How JustAnswer Works:
  • Ask an Expert
    Experts are full of valuable knowledge and are ready to help with any question. Credentials confirmed by a Fortune 500 verification firm.
  • Get a Professional Answer
    Via email, text message, or notification as you wait on our site. Ask follow up questions if you need to.
  • 100% Satisfaction Guarantee
    Rate the answer you receive.
Ask Law Educator, Esq. Your Own Question
Law Educator, Esq.
Law Educator, Esq., Attorney
Category: Employment Law
Satisfied Customers: 118689
Experience:  20+ Years of Employment Law Experience
Type Your Employment Law Question Here...
Law Educator, Esq. is online now
A new question is answered every 9 seconds

This is a complex issue. I resigned from a position at a

Customer Question

This is a complex issue. I resigned from a position at a Univ in England due to repeated health and safety violations and fraud. The case will be heard in court later this year. I recently interviewed at a University in Mississippi which appeared to have gone well, according to feedback during and following. However, despite many requests about the status of the job (it still remains open), very little feedback was provided. I am concerned that there was communication between the Universities and the Univ in Mississippi got cold feet. From a legal point of view, I want to know if communication took place between the Universities. If so I would like to explore the legality of such communication.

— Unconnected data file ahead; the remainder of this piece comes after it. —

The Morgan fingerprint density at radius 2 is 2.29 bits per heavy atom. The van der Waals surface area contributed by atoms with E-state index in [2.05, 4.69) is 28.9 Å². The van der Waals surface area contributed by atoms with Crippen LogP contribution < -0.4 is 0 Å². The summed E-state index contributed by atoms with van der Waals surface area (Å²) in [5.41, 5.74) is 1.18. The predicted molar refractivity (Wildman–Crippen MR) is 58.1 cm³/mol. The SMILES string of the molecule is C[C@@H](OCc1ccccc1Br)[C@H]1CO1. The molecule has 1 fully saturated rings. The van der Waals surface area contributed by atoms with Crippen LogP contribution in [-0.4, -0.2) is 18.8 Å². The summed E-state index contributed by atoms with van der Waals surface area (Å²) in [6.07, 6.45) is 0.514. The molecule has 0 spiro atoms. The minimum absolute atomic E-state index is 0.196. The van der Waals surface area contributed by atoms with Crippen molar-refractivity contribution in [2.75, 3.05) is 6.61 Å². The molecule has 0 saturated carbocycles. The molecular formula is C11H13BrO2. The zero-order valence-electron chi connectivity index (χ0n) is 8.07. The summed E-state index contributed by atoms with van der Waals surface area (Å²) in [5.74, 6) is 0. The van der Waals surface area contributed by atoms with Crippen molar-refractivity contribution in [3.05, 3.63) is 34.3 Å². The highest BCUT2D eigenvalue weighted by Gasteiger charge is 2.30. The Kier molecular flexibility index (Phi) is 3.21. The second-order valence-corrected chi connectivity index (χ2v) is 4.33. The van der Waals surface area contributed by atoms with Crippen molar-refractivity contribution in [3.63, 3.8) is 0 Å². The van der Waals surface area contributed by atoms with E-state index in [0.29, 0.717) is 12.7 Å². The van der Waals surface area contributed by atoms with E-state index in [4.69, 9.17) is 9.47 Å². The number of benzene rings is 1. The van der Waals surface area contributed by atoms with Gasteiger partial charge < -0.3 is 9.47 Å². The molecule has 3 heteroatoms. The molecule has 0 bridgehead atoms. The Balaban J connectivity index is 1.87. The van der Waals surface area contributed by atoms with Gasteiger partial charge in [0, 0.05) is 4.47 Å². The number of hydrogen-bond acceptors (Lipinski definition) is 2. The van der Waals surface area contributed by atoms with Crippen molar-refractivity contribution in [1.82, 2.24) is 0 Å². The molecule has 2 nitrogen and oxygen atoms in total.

If indeed unfair interview practices took place I would of course want to elevate my current case in the UK, but also consider legal action toward the University in the US.
Submitted: 1 year ago.
Category: Employment Law
Expert:  Law Educator, Esq. replied 1 year ago.
Thank you for your question. I look forward to working with you to provide you the information you are seeking for educational purposes only.
In the US, employment is at will, meaning the employer university has the right to hire anyone they choose or not hire for no reason at all or for any reason not based only on your age/race/sex/disability/national origin. It is not unlawful in the US for a former employer to communicate with a new prospective employer regarding the reason for your departure. The previous employer would not be liable for doing so unless they make known false statements about you to the new employer.
The Univ. of MS does not owe anyone any explanation for hiring or not hiring an applicant under US law, so if they refuse to tell you anything, there is nothing you can do legally to force them to do so.